Not to be outdone by last week's ratings action at Moody's
on various subprime RMBS, Standard and Poor's this week unleashed it's own mass ratings cut, affecting 133 subordinate classes from 2005 and 2006 vintage RMBS deals. The cuts impacted both subprime and closed-end second-lien deals (FWIW, second liens such as this are otherwise known as "subprime loans").
From the S&P press release
, a summary of the downgrades:
Standard & Poor's Ratings Services today took various rating actions on 133 subordinate classes from 62 different transactions from 23 different issuers. We downgraded 45 classes backed by closed-end second-lien collateral ... [affecting] a total of 34 closed-end second-lien deals from 12 different issuers. Our rating actions also affected 42 classes backed by subprime collateral from 30 different transactions from 15 different issuers. We ... downgraded 11 classes [of the 42] ...
A slew of subordinate classes from second-lien and subprime deals were also put on Credit Watch negative, as would be expected. And in reading the full S&P press release, I couldn't help but notice that severe delinquency rates in some of these loan pools are just astronomical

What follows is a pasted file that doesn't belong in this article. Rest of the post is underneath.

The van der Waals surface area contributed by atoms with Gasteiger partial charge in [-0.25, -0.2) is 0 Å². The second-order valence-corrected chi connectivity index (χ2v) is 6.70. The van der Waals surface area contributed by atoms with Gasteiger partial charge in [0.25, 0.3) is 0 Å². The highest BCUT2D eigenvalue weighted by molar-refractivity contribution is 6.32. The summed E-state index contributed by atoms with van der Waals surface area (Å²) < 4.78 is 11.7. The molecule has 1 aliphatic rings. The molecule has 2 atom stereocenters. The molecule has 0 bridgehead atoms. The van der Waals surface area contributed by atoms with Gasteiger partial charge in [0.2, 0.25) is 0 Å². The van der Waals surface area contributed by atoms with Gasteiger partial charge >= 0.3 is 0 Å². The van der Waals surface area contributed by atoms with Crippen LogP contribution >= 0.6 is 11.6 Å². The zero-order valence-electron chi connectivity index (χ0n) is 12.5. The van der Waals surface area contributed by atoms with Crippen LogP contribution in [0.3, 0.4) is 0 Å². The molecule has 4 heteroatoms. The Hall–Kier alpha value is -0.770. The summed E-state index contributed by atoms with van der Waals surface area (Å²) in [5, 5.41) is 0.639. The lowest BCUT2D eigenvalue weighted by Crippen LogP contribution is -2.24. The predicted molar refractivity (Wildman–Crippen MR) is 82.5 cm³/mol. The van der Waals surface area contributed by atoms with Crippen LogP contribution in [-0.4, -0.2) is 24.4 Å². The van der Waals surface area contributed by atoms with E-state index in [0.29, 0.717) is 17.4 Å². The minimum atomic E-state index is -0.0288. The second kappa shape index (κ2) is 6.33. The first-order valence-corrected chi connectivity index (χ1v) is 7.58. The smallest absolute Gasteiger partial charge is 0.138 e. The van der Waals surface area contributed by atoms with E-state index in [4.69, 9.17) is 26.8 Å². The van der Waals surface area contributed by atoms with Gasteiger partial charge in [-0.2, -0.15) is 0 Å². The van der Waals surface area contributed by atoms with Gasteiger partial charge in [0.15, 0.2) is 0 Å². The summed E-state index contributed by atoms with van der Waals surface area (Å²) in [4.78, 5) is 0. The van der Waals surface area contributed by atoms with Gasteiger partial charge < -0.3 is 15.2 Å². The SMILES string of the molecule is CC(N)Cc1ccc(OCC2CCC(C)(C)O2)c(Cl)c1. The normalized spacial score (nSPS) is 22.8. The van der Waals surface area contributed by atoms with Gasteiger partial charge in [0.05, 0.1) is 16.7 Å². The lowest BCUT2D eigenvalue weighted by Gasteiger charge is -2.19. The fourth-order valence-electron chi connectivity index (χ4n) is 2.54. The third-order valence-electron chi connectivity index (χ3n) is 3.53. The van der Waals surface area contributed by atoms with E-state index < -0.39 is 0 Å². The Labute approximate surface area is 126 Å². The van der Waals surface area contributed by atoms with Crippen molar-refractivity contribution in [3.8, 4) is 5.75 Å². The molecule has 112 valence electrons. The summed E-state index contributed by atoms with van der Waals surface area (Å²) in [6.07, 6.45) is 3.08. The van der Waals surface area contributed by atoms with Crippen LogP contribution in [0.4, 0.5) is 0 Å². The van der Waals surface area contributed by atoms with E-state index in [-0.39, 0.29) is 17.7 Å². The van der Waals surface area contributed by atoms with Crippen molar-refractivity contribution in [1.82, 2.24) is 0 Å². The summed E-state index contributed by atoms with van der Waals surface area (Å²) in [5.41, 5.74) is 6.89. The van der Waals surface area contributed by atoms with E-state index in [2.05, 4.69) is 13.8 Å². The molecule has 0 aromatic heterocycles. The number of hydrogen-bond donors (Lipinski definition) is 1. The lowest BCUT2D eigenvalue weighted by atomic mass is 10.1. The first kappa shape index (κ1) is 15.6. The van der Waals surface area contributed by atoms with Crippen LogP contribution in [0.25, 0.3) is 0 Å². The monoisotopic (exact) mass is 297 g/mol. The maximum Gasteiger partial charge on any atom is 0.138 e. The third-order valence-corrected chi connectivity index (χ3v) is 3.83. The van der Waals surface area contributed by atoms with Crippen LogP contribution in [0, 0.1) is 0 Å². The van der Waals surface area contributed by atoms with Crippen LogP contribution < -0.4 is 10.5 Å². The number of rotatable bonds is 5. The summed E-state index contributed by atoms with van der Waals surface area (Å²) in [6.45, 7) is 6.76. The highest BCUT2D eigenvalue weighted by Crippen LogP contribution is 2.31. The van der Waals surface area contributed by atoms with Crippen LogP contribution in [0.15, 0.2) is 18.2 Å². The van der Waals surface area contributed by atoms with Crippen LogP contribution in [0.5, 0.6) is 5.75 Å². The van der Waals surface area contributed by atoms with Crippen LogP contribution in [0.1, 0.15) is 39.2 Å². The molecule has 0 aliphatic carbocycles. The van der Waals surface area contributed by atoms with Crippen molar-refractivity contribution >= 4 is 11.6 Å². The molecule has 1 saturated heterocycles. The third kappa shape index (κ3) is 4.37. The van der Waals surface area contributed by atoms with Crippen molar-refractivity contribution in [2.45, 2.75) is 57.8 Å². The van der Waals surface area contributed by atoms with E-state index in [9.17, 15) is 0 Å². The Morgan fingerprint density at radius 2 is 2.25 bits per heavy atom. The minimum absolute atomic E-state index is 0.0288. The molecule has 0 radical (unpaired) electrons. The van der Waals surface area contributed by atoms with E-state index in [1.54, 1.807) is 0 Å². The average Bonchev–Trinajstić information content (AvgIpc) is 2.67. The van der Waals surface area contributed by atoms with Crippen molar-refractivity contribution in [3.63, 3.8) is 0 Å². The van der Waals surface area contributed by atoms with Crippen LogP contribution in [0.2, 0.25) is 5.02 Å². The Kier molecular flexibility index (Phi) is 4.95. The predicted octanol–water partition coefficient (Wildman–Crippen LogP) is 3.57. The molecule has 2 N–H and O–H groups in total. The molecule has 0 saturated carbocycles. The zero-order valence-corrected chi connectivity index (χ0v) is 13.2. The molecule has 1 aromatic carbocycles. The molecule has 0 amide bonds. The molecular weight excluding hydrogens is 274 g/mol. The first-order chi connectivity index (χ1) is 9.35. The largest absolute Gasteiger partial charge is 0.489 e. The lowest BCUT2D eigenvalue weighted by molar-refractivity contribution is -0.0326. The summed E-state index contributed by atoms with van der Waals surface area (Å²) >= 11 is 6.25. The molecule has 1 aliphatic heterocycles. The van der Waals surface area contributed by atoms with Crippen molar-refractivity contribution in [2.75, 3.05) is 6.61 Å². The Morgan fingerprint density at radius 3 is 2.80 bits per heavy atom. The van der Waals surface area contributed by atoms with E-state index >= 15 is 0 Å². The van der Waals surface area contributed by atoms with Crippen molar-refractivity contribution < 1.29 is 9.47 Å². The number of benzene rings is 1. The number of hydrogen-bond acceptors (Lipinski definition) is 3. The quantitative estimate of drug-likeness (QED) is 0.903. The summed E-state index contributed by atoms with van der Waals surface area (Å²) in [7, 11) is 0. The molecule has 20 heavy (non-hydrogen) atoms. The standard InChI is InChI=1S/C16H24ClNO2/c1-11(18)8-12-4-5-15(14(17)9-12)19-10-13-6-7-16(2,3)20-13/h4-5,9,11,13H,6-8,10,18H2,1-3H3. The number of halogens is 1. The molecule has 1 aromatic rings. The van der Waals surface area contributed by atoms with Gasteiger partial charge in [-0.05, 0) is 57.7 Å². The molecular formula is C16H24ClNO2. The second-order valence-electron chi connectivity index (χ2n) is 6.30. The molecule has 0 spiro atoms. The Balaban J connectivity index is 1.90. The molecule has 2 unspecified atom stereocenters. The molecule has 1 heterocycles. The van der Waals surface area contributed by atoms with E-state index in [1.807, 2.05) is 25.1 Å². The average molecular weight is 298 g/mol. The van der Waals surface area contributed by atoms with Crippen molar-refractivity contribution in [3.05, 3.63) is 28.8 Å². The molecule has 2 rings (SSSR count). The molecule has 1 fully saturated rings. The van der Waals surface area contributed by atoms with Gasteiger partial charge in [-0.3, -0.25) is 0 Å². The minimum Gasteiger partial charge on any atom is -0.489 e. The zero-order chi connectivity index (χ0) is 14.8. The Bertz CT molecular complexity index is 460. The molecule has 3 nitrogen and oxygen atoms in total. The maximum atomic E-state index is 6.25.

The highest among the downgraded second-lien transactions can be found in the New Century Home Equity Loan Trust 2006-S1, in which severe delinquencies represent 18 percent of the pool balance
-- for those keeping score at home, severe delinquencies are mortgages more than 90 days in arrears, in foreclosure, or in REO. And among the downgraded subprime deals, the Argent Securities Trust 2006-W5 is sporting a severe delinquency rate of over 17 percent
of the current pool balance.
According to S&P, the 2005 and 2006 vintages are "showing weakness because of origination issues: aggressive residential mortgage loan underwriting, first-time homebuyer programs, piggyback second-lien mortgages, hybrid ARMs entering their reset periods, and the concentration of affordability loans."
If that's the root cause of the bad performance so far, particularly in the 2006 vintage, things will likely get much worse before they get better -- there are plenty of borrowers just now entering the delinquent phase, with more behind them staring down the barrel of a payment reset.